Do You Have Alcohol Abuse Problems?


How do you identify the fact that you have a drinking problem?

At what point do you realize that you have drinking problems and are therefore a problem drinker?

If you have made an effort to quit drinking or if you have promised yourself that your drinking days are gone and then you discovered that you were drinking irresponsibly just a few days later, chances are especially good that you have a drinking problem.

In much the same way, if it takes greater amounts of alcohol to get the same "high," more likely than not you need to recognize the fact that you have a drinking problem.

Do you drink and drive? Even if you have never been arrested for DUI, keep in mind that the mere fact that you drive after consuming alcoholic beverages is an obvious sign that you engage in abusive drinking and therefore have a drinking problem.


The Excuses For Your Abusive Drinking

You may be telling yourself that you drink excessively so that you can lessen your anxiety or get rid of the pain that you feel.

In much the same way, you may be trying to avoid an injurious circumstance or may be looking for something more favorable or less sorrowful.

As you keep on drinking, on the other hand, you will become aware that drinking does not elicit the same "buzz" and you will also grasp the fact that drinking doesn't help do away with whatever brought about your distress or hurt in the first place.

As you continue to drink in an excessive manner, regrettably, you may become alcohol dependent and, as a result, you may add another pivotal issue to deal with rather than becoming aware of more successful and healthy ways of managing your alcohol-related problem drinking.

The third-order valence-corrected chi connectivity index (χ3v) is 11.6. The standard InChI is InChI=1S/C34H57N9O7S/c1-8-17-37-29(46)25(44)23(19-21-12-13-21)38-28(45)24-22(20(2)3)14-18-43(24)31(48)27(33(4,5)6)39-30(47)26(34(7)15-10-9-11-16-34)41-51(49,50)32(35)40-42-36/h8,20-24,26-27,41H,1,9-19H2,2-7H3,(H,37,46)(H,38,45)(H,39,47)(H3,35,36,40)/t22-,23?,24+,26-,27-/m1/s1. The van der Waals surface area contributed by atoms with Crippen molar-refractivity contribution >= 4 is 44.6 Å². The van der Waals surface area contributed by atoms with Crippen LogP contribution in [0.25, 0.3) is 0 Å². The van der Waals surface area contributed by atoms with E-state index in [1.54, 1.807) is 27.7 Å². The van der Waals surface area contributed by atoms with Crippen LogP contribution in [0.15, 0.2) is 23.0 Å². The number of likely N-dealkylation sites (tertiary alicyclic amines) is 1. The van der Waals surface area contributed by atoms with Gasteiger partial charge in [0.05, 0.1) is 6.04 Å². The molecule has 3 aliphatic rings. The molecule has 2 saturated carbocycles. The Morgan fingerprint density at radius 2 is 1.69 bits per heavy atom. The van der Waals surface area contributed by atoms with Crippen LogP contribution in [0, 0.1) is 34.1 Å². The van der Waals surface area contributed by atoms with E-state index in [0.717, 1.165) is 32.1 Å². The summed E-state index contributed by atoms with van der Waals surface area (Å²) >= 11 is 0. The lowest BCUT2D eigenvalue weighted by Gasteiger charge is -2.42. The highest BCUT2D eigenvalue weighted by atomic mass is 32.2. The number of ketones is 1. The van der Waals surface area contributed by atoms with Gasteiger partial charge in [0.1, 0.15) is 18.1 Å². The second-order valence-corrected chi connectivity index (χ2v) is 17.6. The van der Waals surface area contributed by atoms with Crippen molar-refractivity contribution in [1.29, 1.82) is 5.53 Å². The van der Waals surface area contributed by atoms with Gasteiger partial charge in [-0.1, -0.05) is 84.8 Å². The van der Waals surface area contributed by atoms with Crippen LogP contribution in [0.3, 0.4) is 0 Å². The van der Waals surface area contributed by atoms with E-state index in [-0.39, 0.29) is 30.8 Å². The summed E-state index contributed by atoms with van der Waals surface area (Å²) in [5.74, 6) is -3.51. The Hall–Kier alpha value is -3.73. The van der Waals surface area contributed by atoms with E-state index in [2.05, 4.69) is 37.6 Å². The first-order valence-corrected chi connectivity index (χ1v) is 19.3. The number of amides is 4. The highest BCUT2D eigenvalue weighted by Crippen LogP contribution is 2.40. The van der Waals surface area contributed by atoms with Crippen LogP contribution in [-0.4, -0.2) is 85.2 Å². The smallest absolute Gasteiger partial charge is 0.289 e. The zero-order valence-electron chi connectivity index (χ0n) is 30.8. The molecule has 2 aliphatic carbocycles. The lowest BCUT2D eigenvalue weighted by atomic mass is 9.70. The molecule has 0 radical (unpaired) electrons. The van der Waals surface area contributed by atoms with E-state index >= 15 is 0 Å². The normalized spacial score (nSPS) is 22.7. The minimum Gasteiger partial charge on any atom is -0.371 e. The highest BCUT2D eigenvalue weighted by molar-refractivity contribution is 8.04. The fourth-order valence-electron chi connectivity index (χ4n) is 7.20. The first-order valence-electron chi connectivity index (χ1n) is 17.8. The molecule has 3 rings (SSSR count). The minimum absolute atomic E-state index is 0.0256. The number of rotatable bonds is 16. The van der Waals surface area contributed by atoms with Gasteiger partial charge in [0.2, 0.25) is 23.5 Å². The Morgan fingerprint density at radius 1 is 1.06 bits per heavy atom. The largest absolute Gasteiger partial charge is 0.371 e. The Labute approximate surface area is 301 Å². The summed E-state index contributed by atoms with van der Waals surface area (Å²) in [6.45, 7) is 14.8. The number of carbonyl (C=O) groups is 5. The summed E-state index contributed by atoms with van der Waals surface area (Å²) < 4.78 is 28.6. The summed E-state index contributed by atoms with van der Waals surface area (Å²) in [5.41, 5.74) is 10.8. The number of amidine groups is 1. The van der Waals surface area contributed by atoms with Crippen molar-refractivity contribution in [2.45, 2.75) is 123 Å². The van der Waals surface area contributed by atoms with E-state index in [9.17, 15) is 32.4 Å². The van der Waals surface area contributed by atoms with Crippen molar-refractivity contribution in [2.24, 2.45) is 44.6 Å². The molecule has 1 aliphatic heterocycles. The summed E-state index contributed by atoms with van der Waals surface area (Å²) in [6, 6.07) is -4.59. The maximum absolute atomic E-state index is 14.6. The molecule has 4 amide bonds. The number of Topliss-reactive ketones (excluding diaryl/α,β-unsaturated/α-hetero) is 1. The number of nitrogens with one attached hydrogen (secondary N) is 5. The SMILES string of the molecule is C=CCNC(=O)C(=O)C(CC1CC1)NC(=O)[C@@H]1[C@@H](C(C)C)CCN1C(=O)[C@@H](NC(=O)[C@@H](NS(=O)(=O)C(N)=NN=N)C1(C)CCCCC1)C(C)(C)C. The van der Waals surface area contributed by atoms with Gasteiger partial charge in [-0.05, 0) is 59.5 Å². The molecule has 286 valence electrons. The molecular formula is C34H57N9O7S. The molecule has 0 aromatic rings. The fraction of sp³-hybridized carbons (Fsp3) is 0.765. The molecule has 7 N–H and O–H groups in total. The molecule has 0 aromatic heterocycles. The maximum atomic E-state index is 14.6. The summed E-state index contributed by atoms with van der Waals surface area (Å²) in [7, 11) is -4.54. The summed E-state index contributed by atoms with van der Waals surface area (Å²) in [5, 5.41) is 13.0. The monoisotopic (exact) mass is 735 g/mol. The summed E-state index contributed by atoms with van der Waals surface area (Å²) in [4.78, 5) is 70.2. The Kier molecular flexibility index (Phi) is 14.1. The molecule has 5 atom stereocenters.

Stated differently, unless your alcohol drinking problems are addressed and resolved, drinking problems usually get worse and contribute further to even more serious alcohol abuse problems.

The Need for an Alcohol Abuse Appraisal

If you have figured out that you engage in problem drinking and have alcohol abuse problems, the most positive thing you can probably do for yourself is to call your medical doctor or healthcare provider and arrange for an appointment for a complete physical and for an appraisal of your drinking situation.

Not only this, but if you really feel that you have a drinking problem or dangerous alcohol abuse problems, it might be a good idea to get prepared to find out that you need to get alcohol abuse counseling.

At this point in your life, what are your choices? You can without a doubt say "no" and refuse to see your physician and continue your pattern of problem drinking, or you can admit that you are a problem drinker and that you have alcohol drinking problems and get the professional treatment you need.

It doesn't necessarily take a mastermind, nonetheless, to comprehend that chronic, problem drinking, if left untreated, will get worse over time, lead to a host of alcohol drinking problems, and may possibly result an early death.

Thus, your most expedient choice is to face up to your drinking problems and get the alcohol treatment you require.

The Facade of the Functioning Alcohol Addicted Individual

The Ability to Hide One's Problem Drinking. It is ironic to note the fact that more than a few alcoholics manage active and busy lives and have houses, jobs, vehicles, pets, families, and many material belongings just like people who are not addicted to alcohol.

Many of these "functional" alcohol addicted individuals may have never been arrested for drunk driving and may have been lucky enough to avoid all alcohol-related legal difficulties.